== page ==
Research Requirements
All applicable requirements by the Department of Environment: www.env.gov.yk.ca

Special Rules and Regulations
No dogs, cats or other domestic/farmed wildlife allowed. No touching or luring of resident animals.

Local External Resources
Yukon College

Nearest Medical Service
Whitehorse General Hospital

Safety Considerations
We are SECOR Certified and therefor demand rigorous safety procedures and protocols

Not-for-profit organization. Donations for animal care most welcome! For visitor admission rates (guided or self-guided tours), see www.yukonwildlife.ca

Other Information
Late 1960s-2000: Danny and Uli Nowlan concentrated on propagating northern species of hoofed animals. They also bred indigenous species of falcons and raised other orphaned mammals. Many students, researchers, university students, biologists, filmmakers, photographers, artists, and visitors from all over the world enjoyed and benefited from this wonderful facility over the years that the Nowlans owned and operated the Yukon Game Farm.

2001: The Nowlans decided to retire and put the property and animals up for sale. Many locals feared its loss and looked for a way to turn this into a public facility.

2002: A group of individuals started the Friends of the Yukon Wildlife Preserve Society. The Board of Directors of the Society comprised a group with expertise in business, economics, administration, wildlife research, education, computer technology and wildlife filming.

2003: Successful in convincing government of the value of this facility, but unsuccessful in encouraging their financial support, the Friends of Yukon Wildlife Preserve Society was dissolved.

Dec 2003: Yukon Territorial Government decided to purchase the assets of the Yukon Wildlife Preserve in order to preserve the lands, infrastructure and its resident breeding groups of northern species of wildlife.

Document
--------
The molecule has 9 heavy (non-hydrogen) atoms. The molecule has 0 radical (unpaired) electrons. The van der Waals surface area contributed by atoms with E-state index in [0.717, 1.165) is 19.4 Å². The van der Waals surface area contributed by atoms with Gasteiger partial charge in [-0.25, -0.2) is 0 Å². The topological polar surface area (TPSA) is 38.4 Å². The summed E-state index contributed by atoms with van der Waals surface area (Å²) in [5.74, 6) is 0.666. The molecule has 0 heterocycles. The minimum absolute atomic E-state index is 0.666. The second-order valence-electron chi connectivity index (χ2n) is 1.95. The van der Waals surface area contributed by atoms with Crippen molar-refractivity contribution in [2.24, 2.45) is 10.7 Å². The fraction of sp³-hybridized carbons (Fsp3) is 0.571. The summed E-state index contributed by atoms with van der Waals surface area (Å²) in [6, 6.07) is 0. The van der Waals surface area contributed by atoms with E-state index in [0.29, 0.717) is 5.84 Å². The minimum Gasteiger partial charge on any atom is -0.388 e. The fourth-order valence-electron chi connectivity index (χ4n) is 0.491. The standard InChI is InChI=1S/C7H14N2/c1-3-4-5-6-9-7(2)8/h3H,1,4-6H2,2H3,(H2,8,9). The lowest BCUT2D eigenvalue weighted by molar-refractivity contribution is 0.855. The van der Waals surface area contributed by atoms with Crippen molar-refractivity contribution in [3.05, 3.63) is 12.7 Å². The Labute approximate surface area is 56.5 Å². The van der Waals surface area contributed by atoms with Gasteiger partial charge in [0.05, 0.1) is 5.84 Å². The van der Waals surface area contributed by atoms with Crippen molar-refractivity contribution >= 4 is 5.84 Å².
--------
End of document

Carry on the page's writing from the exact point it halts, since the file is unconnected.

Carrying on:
April 1, 2004: Yukon Territorial Government finalized the purchase and the Yukon Wildlife Preserve began a new era. The model of working in partnership with an autonomous, non-for-profit organization, especially set up for this project and with a charitable status, received decisive support. Recognizing the work that had been done by the Friends of the Yukon Wildlife Preserve, the government invited the previous volunteer board members to participate as a working group to establish the new society.

June 12, 2004: Official opening day of the Yukon Wildlife Preserve.

June, 2005: The Yukon Wildlife Preserve Operating Society obtained charitable status.

Company Overview: The Yukon Wildlife Preserve Operating Society is a non-profit organization that strives to maintain over 700 acres of reserve and the animals in it for the education and enjoyment of all.

Mission Statement: To promote knowledge and foster appreciation of arctic and boreal ecology through the creation of a centre of northern education, conservation and research excellence at the Yukon Wildlife Preserve.

Vision Statement: The Yukon Wildlife Preserve will be an internationally recognized centre of arctic and boreal ecology and knowledge.

Veterinary Care: We have a full-time veterinarian on staff dedicated to the health and well-being of our animals. Our animal health care mandate is to: Maintain a preventative (prophylactic) medical care program; Retain a resident or assigned veterinarian on an ongoing basis; Follow quarantine procedures and exit health testing for translocations; Maintain detailed medical records; Perform necropsy and applicable pathology on deceased animals; Support relevant research into veterinary medicine; Collaborate with in situ wildlife health programs

Rehabilitation: The Yukon Wildlife Preserve is a member of the International Wildlife Rehabilitation Council (IWRC). We are dedicated to helping injured or orphaned animals recuperate and eventually return to the wild. Over the past five years we have received 102 birds and mammals. We have been able to successfully rehabilitate and release 88. The majority of animals admitted for rehabilitation are sick, injured or orphaned due (either directly or indirectly) to humans. It is everybody’s responsibility to respect and protect our wildlife.